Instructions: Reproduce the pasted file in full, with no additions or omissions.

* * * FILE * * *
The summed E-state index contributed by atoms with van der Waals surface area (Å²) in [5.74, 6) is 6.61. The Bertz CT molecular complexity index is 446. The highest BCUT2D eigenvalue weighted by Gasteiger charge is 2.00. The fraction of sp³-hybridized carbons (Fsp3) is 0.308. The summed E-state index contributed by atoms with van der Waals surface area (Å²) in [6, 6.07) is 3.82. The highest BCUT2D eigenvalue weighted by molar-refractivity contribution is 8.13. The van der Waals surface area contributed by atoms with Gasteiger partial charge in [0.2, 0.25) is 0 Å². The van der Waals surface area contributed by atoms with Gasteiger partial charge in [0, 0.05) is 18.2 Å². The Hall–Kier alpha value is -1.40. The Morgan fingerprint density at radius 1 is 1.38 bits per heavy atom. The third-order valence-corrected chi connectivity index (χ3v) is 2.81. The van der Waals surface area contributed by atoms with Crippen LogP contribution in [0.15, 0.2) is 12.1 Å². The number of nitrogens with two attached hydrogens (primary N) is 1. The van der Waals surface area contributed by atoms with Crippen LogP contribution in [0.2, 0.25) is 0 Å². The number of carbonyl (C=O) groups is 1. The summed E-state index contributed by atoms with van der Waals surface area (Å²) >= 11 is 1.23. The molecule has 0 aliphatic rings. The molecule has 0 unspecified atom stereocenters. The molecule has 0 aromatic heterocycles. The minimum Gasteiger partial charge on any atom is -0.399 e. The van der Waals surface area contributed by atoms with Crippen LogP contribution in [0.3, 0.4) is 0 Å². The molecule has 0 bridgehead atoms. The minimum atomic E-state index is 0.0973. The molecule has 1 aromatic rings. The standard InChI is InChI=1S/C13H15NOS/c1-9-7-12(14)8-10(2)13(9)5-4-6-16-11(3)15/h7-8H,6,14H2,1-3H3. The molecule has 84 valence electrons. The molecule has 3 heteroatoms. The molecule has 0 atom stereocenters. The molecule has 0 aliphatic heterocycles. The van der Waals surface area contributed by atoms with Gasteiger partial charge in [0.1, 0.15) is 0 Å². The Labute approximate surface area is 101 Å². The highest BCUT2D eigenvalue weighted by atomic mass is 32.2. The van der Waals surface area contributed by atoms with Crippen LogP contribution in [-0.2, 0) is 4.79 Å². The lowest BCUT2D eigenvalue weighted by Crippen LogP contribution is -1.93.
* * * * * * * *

The summed E-state index contributed by atoms with van der Waals surface area (Å²) in [5.74, 6) is 6.61. The Bertz CT molecular complexity index is 446. The highest BCUT2D eigenvalue weighted by Gasteiger charge is 2.00. The fraction of sp³-hybridized carbons (Fsp3) is 0.308. The summed E-state index contributed by atoms with van der Waals surface area (Å²) in [6, 6.07) is 3.82. The highest BCUT2D eigenvalue weighted by molar-refractivity contribution is 8.13. The van der Waals surface area contributed by atoms with Gasteiger partial charge in [0.2, 0.25) is 0 Å². The van der Waals surface area contributed by atoms with Gasteiger partial charge in [0, 0.05) is 18.2 Å². The Hall–Kier alpha value is -1.40. The Morgan fingerprint density at radius 1 is 1.38 bits per heavy atom. The third-order valence-corrected chi connectivity index (χ3v) is 2.81. The van der Waals surface area contributed by atoms with Crippen LogP contribution in [0.15, 0.2) is 12.1 Å². The number of nitrogens with two attached hydrogens (primary N) is 1. The van der Waals surface area contributed by atoms with Crippen LogP contribution in [0.2, 0.25) is 0 Å². The number of carbonyl (C=O) groups is 1. The summed E-state index contributed by atoms with van der Waals surface area (Å²) >= 11 is 1.23. The molecule has 0 aliphatic rings. The molecule has 0 unspecified atom stereocenters. The molecule has 0 aromatic heterocycles. The minimum Gasteiger partial charge on any atom is -0.399 e. The van der Waals surface area contributed by atoms with Crippen LogP contribution in [0.3, 0.4) is 0 Å². The molecule has 0 bridgehead atoms. The minimum atomic E-state index is 0.0973. The molecule has 1 aromatic rings. The standard InChI is InChI=1S/C13H15NOS/c1-9-7-12(14)8-10(2)13(9)5-4-6-16-11(3)15/h7-8H,6,14H2,1-3H3. The molecule has 84 valence electrons. The molecule has 3 heteroatoms. The molecule has 0 atom stereocenters. The molecule has 0 aliphatic heterocycles. The van der Waals surface area contributed by atoms with Gasteiger partial charge in [0.1, 0.15) is 0 Å². The Labute approximate surface area is 101 Å². The highest BCUT2D eigenvalue weighted by atomic mass is 32.2. The van der Waals surface area contributed by atoms with Crippen LogP contribution in [-0.2, 0) is 4.79 Å². The lowest BCUT2D eigenvalue weighted by Crippen LogP contribution is -1.93.